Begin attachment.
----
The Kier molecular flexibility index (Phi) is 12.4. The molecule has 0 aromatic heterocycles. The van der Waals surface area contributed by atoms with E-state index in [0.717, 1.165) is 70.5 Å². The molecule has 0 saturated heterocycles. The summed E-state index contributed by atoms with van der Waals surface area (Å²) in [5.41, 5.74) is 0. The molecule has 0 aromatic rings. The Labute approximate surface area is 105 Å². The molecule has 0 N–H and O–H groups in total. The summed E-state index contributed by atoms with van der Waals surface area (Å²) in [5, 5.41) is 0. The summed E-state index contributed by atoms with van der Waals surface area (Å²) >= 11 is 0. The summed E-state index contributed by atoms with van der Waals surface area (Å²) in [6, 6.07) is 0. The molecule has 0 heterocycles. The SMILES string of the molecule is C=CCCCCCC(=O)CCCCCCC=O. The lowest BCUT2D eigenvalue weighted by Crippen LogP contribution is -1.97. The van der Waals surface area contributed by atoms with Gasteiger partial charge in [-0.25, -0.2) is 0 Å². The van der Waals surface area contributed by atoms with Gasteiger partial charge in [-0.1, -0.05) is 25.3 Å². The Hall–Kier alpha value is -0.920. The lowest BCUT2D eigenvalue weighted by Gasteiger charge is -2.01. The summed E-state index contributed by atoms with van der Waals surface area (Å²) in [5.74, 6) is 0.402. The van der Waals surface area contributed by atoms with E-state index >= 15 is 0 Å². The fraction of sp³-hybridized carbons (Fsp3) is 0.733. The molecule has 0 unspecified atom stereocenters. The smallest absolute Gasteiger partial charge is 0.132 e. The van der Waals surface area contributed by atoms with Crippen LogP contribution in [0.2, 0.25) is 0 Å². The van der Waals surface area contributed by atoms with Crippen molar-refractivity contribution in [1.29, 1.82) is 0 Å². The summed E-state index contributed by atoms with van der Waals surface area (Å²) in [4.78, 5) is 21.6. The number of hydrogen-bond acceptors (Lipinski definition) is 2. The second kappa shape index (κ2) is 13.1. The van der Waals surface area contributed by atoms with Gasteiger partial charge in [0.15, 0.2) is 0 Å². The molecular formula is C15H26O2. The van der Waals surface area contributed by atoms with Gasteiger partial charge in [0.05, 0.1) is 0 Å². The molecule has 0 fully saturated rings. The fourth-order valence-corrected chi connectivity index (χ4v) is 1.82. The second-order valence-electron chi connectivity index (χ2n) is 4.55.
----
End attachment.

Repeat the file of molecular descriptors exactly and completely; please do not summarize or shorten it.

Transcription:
The Kier molecular flexibility index (Phi) is 12.4. The molecule has 0 aromatic heterocycles. The van der Waals surface area contributed by atoms with E-state index in [0.717, 1.165) is 70.5 Å². The molecule has 0 saturated heterocycles. The summed E-state index contributed by atoms with van der Waals surface area (Å²) in [5.41, 5.74) is 0. The molecule has 0 aromatic rings. The Labute approximate surface area is 105 Å². The molecule has 0 N–H and O–H groups in total. The summed E-state index contributed by atoms with van der Waals surface area (Å²) in [5, 5.41) is 0. The summed E-state index contributed by atoms with van der Waals surface area (Å²) >= 11 is 0. The summed E-state index contributed by atoms with van der Waals surface area (Å²) in [6, 6.07) is 0. The molecule has 0 heterocycles. The SMILES string of the molecule is C=CCCCCCC(=O)CCCCCCC=O. The lowest BCUT2D eigenvalue weighted by Crippen LogP contribution is -1.97. The van der Waals surface area contributed by atoms with Gasteiger partial charge in [-0.25, -0.2) is 0 Å². The van der Waals surface area contributed by atoms with Gasteiger partial charge in [-0.1, -0.05) is 25.3 Å². The Hall–Kier alpha value is -0.920. The lowest BCUT2D eigenvalue weighted by Gasteiger charge is -2.01. The summed E-state index contributed by atoms with van der Waals surface area (Å²) in [5.74, 6) is 0.402. The van der Waals surface area contributed by atoms with E-state index >= 15 is 0 Å². The fraction of sp³-hybridized carbons (Fsp3) is 0.733. The molecule has 0 unspecified atom stereocenters. The smallest absolute Gasteiger partial charge is 0.132 e. The van der Waals surface area contributed by atoms with Crippen LogP contribution in [0.2, 0.25) is 0 Å². The van der Waals surface area contributed by atoms with Crippen molar-refractivity contribution in [1.29, 1.82) is 0 Å². The summed E-state index contributed by atoms with van der Waals surface area (Å²) in [4.78, 5) is 21.6. The number of hydrogen-bond acceptors (Lipinski definition) is 2. The second kappa shape index (κ2) is 13.1. The van der Waals surface area contributed by atoms with Gasteiger partial charge in [0.15, 0.2) is 0 Å². The molecular formula is C15H26O2. The van der Waals surface area contributed by atoms with Gasteiger partial charge in [0.05, 0.1) is 0 Å². The molecule has 0 fully saturated rings. The fourth-order valence-corrected chi connectivity index (χ4v) is 1.82. The second-order valence-electron chi connectivity index (χ2n) is 4.55.